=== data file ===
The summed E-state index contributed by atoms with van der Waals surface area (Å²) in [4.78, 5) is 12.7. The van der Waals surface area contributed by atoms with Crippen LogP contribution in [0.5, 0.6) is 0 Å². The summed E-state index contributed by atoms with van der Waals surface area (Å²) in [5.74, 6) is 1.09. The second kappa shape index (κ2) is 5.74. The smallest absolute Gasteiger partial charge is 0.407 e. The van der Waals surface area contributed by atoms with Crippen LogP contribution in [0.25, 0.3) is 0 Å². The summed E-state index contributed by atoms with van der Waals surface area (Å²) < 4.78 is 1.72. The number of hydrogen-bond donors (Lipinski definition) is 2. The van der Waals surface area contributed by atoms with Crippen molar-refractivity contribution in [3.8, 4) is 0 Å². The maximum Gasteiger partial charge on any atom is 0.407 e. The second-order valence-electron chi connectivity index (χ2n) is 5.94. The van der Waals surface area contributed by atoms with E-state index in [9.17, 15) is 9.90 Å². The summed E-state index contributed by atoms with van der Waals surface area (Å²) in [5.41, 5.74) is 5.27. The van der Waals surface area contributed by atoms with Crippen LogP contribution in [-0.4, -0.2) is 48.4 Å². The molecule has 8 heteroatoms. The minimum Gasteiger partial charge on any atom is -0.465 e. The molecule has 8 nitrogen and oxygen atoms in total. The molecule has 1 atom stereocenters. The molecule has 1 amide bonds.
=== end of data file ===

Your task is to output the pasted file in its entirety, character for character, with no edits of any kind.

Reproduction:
The summed E-state index contributed by atoms with van der Waals surface area (Å²) in [4.78, 5) is 12.7. The van der Waals surface area contributed by atoms with Crippen LogP contribution in [0.5, 0.6) is 0 Å². The summed E-state index contributed by atoms with van der Waals surface area (Å²) in [5.74, 6) is 1.09. The second kappa shape index (κ2) is 5.74. The smallest absolute Gasteiger partial charge is 0.407 e. The van der Waals surface area contributed by atoms with Crippen LogP contribution in [0.25, 0.3) is 0 Å². The summed E-state index contributed by atoms with van der Waals surface area (Å²) < 4.78 is 1.72. The number of hydrogen-bond donors (Lipinski definition) is 2. The van der Waals surface area contributed by atoms with Crippen molar-refractivity contribution in [3.8, 4) is 0 Å². The maximum Gasteiger partial charge on any atom is 0.407 e. The second-order valence-electron chi connectivity index (χ2n) is 5.94. The van der Waals surface area contributed by atoms with E-state index in [9.17, 15) is 9.90 Å². The summed E-state index contributed by atoms with van der Waals surface area (Å²) in [5.41, 5.74) is 5.27. The van der Waals surface area contributed by atoms with Crippen LogP contribution in [-0.4, -0.2) is 48.4 Å². The molecule has 8 heteroatoms. The minimum Gasteiger partial charge on any atom is -0.465 e. The molecule has 8 nitrogen and oxygen atoms in total. The molecule has 1 atom stereocenters. The molecule has 1 amide bonds.